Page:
CU, Banks Fight To A Draw On Conversion Bill

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You couldn't help feeling a little disappointed after the run-up to the congressional hearing on credit union conversions when Rep. Spencer Bachus, the chairman of the subcommittee holding the hearing, declared even before the session that there will be no vote this year, or in this Congress for that matter, on a bill to reform the conversions process.

But, said the Alabama Republican, Congress and particularly the Financial Services Committee, might revisit the issue in the next Congress after lawmakers see how NCUA amends its rules on conversions, as it is expected to in the coming months.

As a result, the banking lobby, which really created the legislative debate over credit union conversions, had to settle for what amounts to a tie with the credit union lobby in this round.

Bachus, who may be the chairman of the full Financial Services Committee in the next Congress, did have some interesting things to say. One issue that attracted his attention is the proposal to require that all votes on credit union conversions have at least 20% of eligible members participating. In the old days, prior to HR 1151, the CU Membership Access Act, a credit union needed a majority of members to vote a conversion, but the new law changed that to a simple majority of voting members. During the hearing it was learned that many credit unions can't even muster 20% of members to vote on a conversion, leaving it to as few as 10% of the members to vote this momentous charter change. Some lawmakers suggested last week this has contributed to an increase in both the number and size of credit union conversions to banks since then.

Probably the biggest winner was freshman lawmaker Patrick McHenry, sponsor of the Credit Union Charter Choice Act, and at 32, the youngest member of Congress. You could forgive the North Carolina Republican for flitting between the two warring interest groups as he chaired a hearing on his bill-an unusual perk for a first-year House member. Freshman like McHenry are generally seldom heard from during congressional hearings, let alone allowed on the top flight of the committee seatings - where only the most senior members of a committee are allowed. Some members can wait years-even decades-before they are afforded a hearing on one of their bills, and even then are not allowed to chair a hearing on the bill.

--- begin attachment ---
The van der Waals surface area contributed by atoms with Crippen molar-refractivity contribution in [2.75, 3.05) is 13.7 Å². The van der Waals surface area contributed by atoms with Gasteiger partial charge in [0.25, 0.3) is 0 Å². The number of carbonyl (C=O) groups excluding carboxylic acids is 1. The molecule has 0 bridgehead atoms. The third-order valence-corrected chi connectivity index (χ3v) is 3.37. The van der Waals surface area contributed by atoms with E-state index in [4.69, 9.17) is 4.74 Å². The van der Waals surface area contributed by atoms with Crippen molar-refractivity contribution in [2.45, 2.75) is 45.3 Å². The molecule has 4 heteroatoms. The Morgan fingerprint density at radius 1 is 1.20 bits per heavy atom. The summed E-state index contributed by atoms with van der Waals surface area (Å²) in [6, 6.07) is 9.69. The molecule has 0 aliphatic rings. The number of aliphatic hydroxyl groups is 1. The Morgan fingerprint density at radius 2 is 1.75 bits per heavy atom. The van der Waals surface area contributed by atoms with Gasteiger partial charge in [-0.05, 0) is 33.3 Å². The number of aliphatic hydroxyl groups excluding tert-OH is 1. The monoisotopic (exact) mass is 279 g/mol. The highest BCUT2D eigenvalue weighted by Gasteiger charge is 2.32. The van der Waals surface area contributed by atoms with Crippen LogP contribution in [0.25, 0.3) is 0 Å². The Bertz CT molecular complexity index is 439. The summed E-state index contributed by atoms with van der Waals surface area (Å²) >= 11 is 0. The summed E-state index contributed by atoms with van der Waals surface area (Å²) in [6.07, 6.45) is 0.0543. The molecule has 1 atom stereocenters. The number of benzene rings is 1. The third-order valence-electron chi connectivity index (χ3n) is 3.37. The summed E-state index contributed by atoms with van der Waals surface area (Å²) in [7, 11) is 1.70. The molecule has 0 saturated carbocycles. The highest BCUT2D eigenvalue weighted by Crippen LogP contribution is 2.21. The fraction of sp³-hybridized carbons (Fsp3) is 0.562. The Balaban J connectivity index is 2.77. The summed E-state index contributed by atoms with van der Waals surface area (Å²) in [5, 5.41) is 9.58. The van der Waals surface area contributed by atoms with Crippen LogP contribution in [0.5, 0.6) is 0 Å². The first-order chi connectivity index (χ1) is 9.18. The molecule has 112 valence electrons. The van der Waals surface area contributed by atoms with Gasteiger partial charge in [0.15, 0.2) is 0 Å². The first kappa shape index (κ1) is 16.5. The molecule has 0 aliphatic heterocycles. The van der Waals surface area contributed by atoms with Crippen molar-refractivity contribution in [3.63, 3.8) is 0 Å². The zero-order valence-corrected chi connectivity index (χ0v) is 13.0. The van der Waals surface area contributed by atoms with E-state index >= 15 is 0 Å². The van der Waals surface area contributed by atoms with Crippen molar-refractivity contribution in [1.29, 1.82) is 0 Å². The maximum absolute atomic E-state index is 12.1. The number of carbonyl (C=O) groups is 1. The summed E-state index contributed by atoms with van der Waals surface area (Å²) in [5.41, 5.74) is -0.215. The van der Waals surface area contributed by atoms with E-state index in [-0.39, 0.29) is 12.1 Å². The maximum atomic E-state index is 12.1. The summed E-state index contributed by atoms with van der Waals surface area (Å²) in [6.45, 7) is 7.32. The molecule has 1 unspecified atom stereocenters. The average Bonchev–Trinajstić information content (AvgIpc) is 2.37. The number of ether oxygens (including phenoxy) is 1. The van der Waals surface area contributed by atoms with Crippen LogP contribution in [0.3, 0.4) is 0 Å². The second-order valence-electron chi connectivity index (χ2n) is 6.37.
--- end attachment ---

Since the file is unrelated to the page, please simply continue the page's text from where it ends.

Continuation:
But McHenry skillfully allayed the fears of the credit union lobby - which opposed him in his ever-so-tight primary in his first election to Congress-while also cultivating the bankers, who helped him draft his bill to ease conversions from credit unions to banks.

McHenry toned down his criticism of NCUA Chairman JoAnn Johnson and acknowledged how cooperative the credit union regulator had been in working with him and his staff on the issue. The freshman lawmaker even singled out NCUA's new congressional liaison, John McKechnie, saying the appointment of the former chief CUNA lobbyist has helped improve NCUA's relationship with Congress, damaged last year during the controversy over two Texas CU conversions.

McHenry also singled out NAFCU's new chief lobbyist, Dan Berger, who helped the North Carolina lawmaker write his bill while working last year for America's Community Bankers, the trade association for mutual savings banks, as contributing to a greater understanding of the debate.

Ironically, the main concern aired by CUs, that conversions to mutual savings banks then to stock-owned corporation tend to enrich a few insiders who are eligible for all kinds of cash and stock benefits not available to rank-and-file members, got little emphasis. This position was given short-shrift by McHenry and the few other lawmakers who said NCUA is too strict in approving credit union conversions.

Pennsylvania's Paul Kanjorski, who has become the credit union champion on Capitol Hill, voiced his concerns that outsiders were feasting on the retained earnings built up over the years, in part because of the tax exemption. Kanjorski wondered if this will lead to some kind of effort to have some of the benefits of the tax exemption, say a portion of the retained earnings, paid back after the conversion of the institution from its not-for-profit status.

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